Because each fry is quite tiny, you can keep more than 10 of them in the same tank. However, always keep track of their growth and start moving them to a bigger home once they get bigger.
Tips on Tank Setup
We think most beginners would be happy to start out with a 10-gallon tank and some guppies. They are easy to care for if you have the right setup and don’t overcrowd it.
Tank Requirements for Guppies
In terms of the water parameters and tank requirements, guppies are native to the warm waters in South America. When keeping them at home, try to recreate their natural habitat as best as you can.
They can thrive when the temperature is stable at around 72 to 80 F. And while guppies can tolerate a huge range of water and pH, the ideal one would be 7.0 to 7.2
The filter system in a fish tank is a crucial component. Whether you have a 10-gallon or 30-gallon aquarium, you should be putting the same amount of care, attentiveness, and maintenance.
The best filtration system includes 3 different stages: biological, mechanical, and chemical functions.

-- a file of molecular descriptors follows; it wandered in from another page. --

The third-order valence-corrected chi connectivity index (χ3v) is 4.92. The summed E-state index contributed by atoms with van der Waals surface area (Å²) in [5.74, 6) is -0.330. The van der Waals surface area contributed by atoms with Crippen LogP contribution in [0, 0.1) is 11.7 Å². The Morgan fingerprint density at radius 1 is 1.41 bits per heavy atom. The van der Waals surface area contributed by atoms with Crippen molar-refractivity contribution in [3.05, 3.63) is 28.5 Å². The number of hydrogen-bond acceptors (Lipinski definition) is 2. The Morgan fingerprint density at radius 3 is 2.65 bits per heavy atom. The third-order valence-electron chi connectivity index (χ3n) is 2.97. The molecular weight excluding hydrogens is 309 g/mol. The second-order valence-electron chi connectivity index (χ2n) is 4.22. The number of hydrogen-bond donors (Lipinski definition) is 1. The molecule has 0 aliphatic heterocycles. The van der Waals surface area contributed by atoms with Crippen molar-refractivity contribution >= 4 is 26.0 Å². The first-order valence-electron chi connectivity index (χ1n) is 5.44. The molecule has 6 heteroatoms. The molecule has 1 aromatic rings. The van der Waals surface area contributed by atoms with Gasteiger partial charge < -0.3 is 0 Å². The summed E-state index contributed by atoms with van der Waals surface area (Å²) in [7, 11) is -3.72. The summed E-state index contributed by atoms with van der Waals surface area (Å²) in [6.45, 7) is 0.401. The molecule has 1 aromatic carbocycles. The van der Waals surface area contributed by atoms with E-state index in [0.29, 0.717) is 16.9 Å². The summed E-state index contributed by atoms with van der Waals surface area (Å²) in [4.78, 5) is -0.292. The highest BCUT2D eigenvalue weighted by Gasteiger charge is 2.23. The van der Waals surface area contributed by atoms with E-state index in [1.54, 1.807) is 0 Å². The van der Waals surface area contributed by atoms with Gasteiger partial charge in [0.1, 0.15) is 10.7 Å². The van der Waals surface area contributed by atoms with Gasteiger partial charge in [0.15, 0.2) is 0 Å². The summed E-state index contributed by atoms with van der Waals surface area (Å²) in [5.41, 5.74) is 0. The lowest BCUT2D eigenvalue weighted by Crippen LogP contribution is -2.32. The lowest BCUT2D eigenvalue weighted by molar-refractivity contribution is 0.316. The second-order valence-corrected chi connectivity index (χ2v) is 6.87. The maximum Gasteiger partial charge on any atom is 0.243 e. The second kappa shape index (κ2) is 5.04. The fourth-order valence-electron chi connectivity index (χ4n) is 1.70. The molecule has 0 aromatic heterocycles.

This ensures that your filter can remove any organic waste like dead plant matters, fish waste, and excess food, to prevent ammonia buildup. The filter should also be able to remove physical debris and harmful particles from the water to keep it clean.
Finally, it is important to have a chemical function that can filter out any mineral or hard metal from the water source. Especially if you are using tap water for your tank!
Adding live plants can truly brighten up an aquarium and create a more natural home for your guppies. Living plants are not only attractive to see, they can improve water quality and provide hiding spots for guppies.
Some examples you can use in your tank include Guppy grass, Java ferns, Wisteria, and Amazon sword. We also love the texture and visual aesthetics of flowing plants such as Duckweed and Water lettuce.
Furthermore, having plants can minimize algae growth in the rocks, glass, or even substrate. This will in turn help your tank remain clean for longer.
Conclusion: How Many Guppies to Keep in a 10-Gallon Tank?
Overall, you should know that guppies are a truly interesting and captivating species. They are particularly beginner-friendly and will not be too hard to care for. With their bright colors and active behaviors, guppies can be the perfect breed to liven up your home.
If you have bought a 10-gallon tank, the key is to use it for only around five to six guppies. Remember the golden rule: one gallon of water for one inch of fish. Good luck, and happy fishkeeping!